Royal Palm Beach Zoners OK Senior Care Use At Cypress Key

The Royal Palm Beach Planning & Zoning Commission recommended approval Tuesday of comprehensive plan and zoning amendments that would allow a senior care facility as part of the commercial component of the mixed-use Cypress Key development on Southern Blvd.

Development Review Coordinator Kevin Erwin said the applicant wants institutional uses to be added to the office category. If the zoning text amendment is approved, the institutional uses would include financial institutions, public or private institutions, child daycare centers and/or senior housing facilities.

It would also lower the minimum floor-area ratio requirements for retail service, and raise the maximum floor area ratio requirement for office/institutional.

“There is a site plan that is working its way through the process that does show a senior housing facility, a daycare center and two restaurants with drive-throughs,” Erwin said. “In addition to that, they have reduced the floor area that was approved. I believe the latest site plan that went through went down to 125,000 square feet, and this will further lower it to somewhere around 117,000.”
He said village staff recommended approval.

Ken Tuma with Urban Design Kilday Studios, representing the applicant, said this was the first step in the process, and they would reach out to the nearby neighborhoods.

“The key thing that we’re doing is reducing the retail on that site,” Tuma said. “The retail that was originally approved was about 60,000 square feet. We’re bringing it down to about to 20,000 square feet, and we’re allowing for institutional uses, which are a daycare and a senior living or assisted-living facility.”

Commission Chair Jackie Larson asked for a better definition of assisted living, and Erwin explained that the Royal Palm Beach Village Council recently had adopted a senior housing ordinance that brought Royal Palm Beach up to date with industry standards.

Village Attorney Jennifer Ashton said the village housing code now includes convalescent care.

“This is an institutionalized living facility,” Ashton said. “These are not people who are able to go out on their own at all times whenever they want. It is more of a care center. There could be some assisted-living components to it where they have more independence, but we’ll get to more of that when we have the site plan.”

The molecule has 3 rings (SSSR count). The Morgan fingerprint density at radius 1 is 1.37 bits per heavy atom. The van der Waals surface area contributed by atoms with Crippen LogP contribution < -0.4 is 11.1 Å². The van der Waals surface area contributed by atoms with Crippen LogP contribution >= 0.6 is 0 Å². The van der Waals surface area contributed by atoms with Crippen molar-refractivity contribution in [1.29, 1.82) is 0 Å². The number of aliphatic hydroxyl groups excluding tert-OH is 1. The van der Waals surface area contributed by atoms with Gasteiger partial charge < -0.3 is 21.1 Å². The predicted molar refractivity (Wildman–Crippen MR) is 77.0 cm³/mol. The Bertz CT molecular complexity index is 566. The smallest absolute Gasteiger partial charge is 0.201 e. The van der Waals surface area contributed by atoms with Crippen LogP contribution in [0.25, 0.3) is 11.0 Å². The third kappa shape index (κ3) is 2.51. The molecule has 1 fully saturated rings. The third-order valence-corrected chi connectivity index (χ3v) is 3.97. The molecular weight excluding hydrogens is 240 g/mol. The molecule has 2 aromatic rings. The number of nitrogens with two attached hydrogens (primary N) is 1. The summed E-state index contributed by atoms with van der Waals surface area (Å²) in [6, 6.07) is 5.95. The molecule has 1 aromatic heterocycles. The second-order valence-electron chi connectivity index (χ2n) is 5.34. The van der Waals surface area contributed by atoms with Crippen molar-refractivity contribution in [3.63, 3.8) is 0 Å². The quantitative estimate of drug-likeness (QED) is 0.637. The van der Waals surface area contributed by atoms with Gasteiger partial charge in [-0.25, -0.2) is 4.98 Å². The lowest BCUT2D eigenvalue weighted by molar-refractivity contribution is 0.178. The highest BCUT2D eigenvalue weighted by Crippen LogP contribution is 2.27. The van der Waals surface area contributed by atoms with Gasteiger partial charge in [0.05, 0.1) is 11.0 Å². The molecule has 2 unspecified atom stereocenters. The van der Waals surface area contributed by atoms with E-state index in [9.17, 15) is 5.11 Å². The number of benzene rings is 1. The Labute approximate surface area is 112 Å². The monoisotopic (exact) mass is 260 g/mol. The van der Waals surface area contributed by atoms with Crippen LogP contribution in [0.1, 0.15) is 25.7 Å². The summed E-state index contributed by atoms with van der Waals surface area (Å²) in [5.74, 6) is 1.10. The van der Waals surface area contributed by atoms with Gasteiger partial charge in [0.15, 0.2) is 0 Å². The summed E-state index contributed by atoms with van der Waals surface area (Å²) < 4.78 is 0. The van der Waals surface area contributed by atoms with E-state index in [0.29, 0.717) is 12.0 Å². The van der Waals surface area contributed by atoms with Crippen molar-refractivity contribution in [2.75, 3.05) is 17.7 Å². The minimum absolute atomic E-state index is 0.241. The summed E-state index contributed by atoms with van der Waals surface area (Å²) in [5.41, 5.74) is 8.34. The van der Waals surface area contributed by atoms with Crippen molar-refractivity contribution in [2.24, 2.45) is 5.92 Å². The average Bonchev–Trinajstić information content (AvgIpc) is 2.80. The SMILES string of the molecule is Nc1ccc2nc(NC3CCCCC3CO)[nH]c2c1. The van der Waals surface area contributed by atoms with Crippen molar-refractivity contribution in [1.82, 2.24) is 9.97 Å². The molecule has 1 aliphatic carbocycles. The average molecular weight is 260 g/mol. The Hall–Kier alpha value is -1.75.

Commissioner Richard Becher asked whether the facility would include Alzheimer’s care, and Ashton said it could.

Larson pointed out that the Cypress Key development had been given a mixed-use designation, which was created specifically for this site. Given the issues that have arisen with Cypress Key over the past decade, Ashton said the council has made it clear that it does not want this use anywhere else in the village.

Commissioner David Leland made a motion to recommend approval of the comp plan amendment, which carried 5-0.

The commissioners also recommended approval of the accompanying zoning amendment, allowing the various types of institutional uses.

Becher said his only concern was a provision that the property owners’ association would be controlled by the residential component of the development.

Ashton said some of the interested commercial entities did not want to be part of a residential POA. “Residential and commercial POAs have different viewpoints on how properties should be managed and run, so what we created… is that the residential POA shall be responsible for all common roadways, and they’ll be responsible for perimeter maintenance, because our ordinance says the mixed-use must look and feel like one site, even though they are much different,” she said. “If the residential POA is in charge of the perimeter landscaping and maintaining the roadways, we would assure consistency in how the maintenance is happening.”

Ashton said the commercial component would be paying a portion of the maintenance expenses but would not be involved in how the maintenance gets done.

“How this came about, especially from what I heard with the memory care facility, was that they did not want to be part of the residential POA,” she said. “They don’t mind paying for maintenance costs, but they do not want to be in that formal structure of a POA.”

Becher made a motion to approve the application as submitted, which carried 5-0.